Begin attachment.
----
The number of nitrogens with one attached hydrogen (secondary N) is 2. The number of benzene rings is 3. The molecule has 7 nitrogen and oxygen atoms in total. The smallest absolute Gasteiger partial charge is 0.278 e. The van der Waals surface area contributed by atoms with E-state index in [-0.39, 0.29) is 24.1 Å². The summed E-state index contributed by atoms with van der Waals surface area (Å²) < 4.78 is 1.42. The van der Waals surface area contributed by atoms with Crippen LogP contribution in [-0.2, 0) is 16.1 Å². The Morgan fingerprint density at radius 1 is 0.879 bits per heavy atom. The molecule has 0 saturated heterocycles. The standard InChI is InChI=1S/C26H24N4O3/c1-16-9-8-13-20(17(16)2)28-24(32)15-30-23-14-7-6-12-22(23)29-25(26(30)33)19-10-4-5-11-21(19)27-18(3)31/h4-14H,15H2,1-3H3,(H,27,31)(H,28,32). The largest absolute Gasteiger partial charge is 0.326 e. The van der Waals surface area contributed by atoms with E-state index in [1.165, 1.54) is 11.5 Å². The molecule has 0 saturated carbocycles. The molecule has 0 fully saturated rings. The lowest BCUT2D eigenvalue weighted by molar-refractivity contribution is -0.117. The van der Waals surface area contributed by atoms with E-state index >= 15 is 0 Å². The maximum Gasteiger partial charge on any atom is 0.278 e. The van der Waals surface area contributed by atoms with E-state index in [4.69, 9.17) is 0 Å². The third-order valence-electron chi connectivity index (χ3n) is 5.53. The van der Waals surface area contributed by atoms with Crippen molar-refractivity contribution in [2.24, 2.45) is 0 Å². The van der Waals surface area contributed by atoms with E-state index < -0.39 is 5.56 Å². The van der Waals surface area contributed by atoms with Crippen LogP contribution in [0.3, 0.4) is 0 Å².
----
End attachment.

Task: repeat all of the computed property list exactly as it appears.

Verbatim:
The number of nitrogens with one attached hydrogen (secondary N) is 2. The number of benzene rings is 3. The molecule has 7 nitrogen and oxygen atoms in total. The smallest absolute Gasteiger partial charge is 0.278 e. The van der Waals surface area contributed by atoms with E-state index in [-0.39, 0.29) is 24.1 Å². The summed E-state index contributed by atoms with van der Waals surface area (Å²) < 4.78 is 1.42. The van der Waals surface area contributed by atoms with Crippen LogP contribution in [-0.2, 0) is 16.1 Å². The Morgan fingerprint density at radius 1 is 0.879 bits per heavy atom. The molecule has 0 saturated heterocycles. The standard InChI is InChI=1S/C26H24N4O3/c1-16-9-8-13-20(17(16)2)28-24(32)15-30-23-14-7-6-12-22(23)29-25(26(30)33)19-10-4-5-11-21(19)27-18(3)31/h4-14H,15H2,1-3H3,(H,27,31)(H,28,32). The largest absolute Gasteiger partial charge is 0.326 e. The van der Waals surface area contributed by atoms with E-state index in [1.165, 1.54) is 11.5 Å². The molecule has 0 saturated carbocycles. The molecule has 0 fully saturated rings. The lowest BCUT2D eigenvalue weighted by molar-refractivity contribution is -0.117. The van der Waals surface area contributed by atoms with E-state index >= 15 is 0 Å². The maximum Gasteiger partial charge on any atom is 0.278 e. The van der Waals surface area contributed by atoms with E-state index in [4.69, 9.17) is 0 Å². The third-order valence-electron chi connectivity index (χ3n) is 5.53. The van der Waals surface area contributed by atoms with Crippen molar-refractivity contribution in [2.24, 2.45) is 0 Å². The van der Waals surface area contributed by atoms with E-state index < -0.39 is 5.56 Å². The van der Waals surface area contributed by atoms with Crippen LogP contribution in [0.3, 0.4) is 0 Å².